Tag: community based conservation
Audience segmentation to improve targeting of conservation interventions for hunters
Abstract Audience segmentation could help improve the effectiveness of conservation interventions. Marketers use audience segmentation to define the target audience of a campaign. The technique involves subdividing a general population into groups that share similar profiles, such as socio-demographic or behavioural characteristics. Interventions are then designed to target the group or groups of interest. We ...
Realising the promise of Tanzania’s Wildlife Management Areas
A new ESPA policy brief explores how Tanzania's Wildlife Management Areas have changed people's lives.
Xinyue's project examines local people’s biophilia and knowledge of biodiversity in Guanxi, China
Tong Shi's MSc project compares local people's experience of life around community conserved areas and nature reserves in Guanxi, China.
The influence of risk on patterns of illegal activity in a hunted landscape in West Liberia
Sorrel's PhD project uses insights from behavioural psychology and cognitive sciences to design better ways of reducing bushmeat use in West Africa.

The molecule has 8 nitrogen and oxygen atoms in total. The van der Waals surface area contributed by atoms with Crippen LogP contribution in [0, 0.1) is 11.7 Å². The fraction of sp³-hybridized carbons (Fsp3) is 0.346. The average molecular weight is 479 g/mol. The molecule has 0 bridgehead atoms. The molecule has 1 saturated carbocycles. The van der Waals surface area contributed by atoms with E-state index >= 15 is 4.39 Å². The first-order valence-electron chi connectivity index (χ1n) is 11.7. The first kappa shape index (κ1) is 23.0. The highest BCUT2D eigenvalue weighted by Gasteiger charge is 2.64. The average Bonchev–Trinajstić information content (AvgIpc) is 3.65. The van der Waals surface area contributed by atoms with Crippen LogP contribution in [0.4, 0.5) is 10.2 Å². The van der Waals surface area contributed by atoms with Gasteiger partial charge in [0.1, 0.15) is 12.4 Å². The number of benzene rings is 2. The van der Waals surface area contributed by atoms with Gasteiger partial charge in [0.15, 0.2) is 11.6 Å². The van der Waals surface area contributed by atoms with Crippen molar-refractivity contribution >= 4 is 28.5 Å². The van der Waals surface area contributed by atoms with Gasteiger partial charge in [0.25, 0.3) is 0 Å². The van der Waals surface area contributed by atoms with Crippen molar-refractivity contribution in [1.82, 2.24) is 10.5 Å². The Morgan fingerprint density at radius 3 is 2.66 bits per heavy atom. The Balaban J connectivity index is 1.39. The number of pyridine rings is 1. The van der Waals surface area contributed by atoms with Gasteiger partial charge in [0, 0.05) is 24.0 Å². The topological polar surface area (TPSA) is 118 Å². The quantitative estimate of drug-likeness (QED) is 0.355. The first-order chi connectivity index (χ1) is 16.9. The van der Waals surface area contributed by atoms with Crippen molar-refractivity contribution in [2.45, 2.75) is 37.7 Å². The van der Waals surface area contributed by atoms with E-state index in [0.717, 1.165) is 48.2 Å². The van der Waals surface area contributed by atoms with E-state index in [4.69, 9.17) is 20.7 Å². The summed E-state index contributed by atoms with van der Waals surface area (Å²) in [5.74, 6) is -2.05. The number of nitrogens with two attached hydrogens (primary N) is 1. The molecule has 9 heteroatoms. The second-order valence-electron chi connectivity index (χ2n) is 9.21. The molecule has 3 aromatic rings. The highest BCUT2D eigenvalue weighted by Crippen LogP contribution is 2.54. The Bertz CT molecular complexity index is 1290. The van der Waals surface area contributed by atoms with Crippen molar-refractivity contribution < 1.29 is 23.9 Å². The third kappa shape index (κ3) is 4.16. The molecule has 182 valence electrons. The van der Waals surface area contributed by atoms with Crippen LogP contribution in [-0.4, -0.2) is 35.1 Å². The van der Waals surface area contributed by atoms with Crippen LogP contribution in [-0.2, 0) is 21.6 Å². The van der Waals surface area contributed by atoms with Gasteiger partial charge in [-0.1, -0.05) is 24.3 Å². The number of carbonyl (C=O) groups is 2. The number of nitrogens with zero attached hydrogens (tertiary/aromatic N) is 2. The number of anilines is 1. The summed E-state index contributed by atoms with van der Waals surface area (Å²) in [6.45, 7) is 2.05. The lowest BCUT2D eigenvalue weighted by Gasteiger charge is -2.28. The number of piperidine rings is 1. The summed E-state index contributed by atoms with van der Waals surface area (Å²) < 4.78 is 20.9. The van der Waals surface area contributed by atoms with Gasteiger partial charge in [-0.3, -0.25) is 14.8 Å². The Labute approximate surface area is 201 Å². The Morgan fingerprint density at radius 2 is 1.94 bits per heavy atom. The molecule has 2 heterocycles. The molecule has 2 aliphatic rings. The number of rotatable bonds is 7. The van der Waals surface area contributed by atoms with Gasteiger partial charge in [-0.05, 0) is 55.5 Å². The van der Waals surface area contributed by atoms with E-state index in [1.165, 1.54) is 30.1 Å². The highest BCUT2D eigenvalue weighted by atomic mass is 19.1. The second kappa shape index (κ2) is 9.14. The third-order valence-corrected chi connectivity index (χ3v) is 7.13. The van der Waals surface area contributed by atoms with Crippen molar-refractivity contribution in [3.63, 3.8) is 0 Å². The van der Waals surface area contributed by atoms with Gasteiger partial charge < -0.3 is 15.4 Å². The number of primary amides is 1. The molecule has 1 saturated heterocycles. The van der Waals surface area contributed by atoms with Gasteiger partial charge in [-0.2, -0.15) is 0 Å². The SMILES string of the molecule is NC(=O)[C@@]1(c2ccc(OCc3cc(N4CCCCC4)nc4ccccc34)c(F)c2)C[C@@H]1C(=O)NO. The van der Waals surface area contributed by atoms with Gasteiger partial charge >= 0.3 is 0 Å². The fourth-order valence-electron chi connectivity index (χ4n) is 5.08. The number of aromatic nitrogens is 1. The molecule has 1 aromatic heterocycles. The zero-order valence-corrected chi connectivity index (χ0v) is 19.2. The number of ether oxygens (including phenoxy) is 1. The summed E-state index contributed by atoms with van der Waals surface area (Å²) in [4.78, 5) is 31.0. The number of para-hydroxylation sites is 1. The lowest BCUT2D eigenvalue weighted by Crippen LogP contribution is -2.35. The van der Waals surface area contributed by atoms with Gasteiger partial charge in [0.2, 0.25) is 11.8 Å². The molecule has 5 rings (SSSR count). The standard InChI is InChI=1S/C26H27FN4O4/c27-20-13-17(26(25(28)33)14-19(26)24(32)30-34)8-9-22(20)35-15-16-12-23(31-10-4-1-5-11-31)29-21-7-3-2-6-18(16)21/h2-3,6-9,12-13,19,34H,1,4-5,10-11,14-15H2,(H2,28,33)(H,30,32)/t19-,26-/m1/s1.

Sorrel's research explores ways to tackle the bushmeat hunting crisis in West Africa.
Iain's current research examines how Tanzania's Wildlife Management Areas affect the ability of local communities to respond to environmental shocks.
Coping with El Niño in Tanzania: Differentiated local impacts and household-level responses
The impacts of El Niño are most serious in poor rural parts of the world, where households decisions about how to respond are vital if they are to minimise the harm they suffer. In this project, we examine how Wildlife Management Areas – a specific form of community-based natural resource management institution – affect the ability of local communities to respond to El Niño.
Gender Differentiated Preferences for a Community-Based Conservation Initiative
Community-based conservation (CBC) aims to benefit local people as well as to achieve conservation goals, but has been criticised for taking a simplistic view of “community” and failing to recognise differences in the preferences and motivations of community members. We explore this heterogeneity in the context of Kenya’s conservancies, focussing on the livelihood preferences of men and women living adjacent to the Maasai Mara National Reserve.
Zac’s PhD explores how conflicts are conceptualised and how conservationists intervene to resolve them, focusing on a Wildlife Management Area in Northern Tanzania as a case-study.